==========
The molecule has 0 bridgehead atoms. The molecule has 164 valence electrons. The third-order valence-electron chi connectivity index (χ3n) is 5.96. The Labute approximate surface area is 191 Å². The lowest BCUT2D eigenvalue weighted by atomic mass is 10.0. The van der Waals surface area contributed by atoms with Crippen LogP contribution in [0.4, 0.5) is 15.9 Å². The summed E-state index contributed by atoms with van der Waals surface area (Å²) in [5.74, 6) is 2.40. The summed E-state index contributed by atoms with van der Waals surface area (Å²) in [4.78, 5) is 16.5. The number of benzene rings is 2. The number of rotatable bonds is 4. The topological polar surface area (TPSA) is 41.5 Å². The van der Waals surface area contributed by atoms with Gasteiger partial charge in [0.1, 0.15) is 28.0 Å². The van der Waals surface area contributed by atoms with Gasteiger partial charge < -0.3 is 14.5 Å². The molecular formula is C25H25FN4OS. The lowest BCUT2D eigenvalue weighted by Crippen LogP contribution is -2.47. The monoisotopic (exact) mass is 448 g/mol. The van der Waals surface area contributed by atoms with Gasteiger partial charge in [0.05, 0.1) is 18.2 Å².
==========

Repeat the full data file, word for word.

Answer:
The molecule has 0 bridgehead atoms. The molecule has 164 valence electrons. The third-order valence-electron chi connectivity index (χ3n) is 5.96. The Labute approximate surface area is 191 Å². The lowest BCUT2D eigenvalue weighted by atomic mass is 10.0. The van der Waals surface area contributed by atoms with Crippen LogP contribution in [0.4, 0.5) is 15.9 Å². The summed E-state index contributed by atoms with van der Waals surface area (Å²) in [5.74, 6) is 2.40. The summed E-state index contributed by atoms with van der Waals surface area (Å²) in [4.78, 5) is 16.5. The number of benzene rings is 2. The number of rotatable bonds is 4. The topological polar surface area (TPSA) is 41.5 Å². The van der Waals surface area contributed by atoms with Gasteiger partial charge in [0.1, 0.15) is 28.0 Å². The van der Waals surface area contributed by atoms with Gasteiger partial charge < -0.3 is 14.5 Å². The molecular formula is C25H25FN4OS. The lowest BCUT2D eigenvalue weighted by Crippen LogP contribution is -2.47. The monoisotopic (exact) mass is 448 g/mol. The van der Waals surface area contributed by atoms with Gasteiger partial charge in [0.05, 0.1) is 18.2 Å².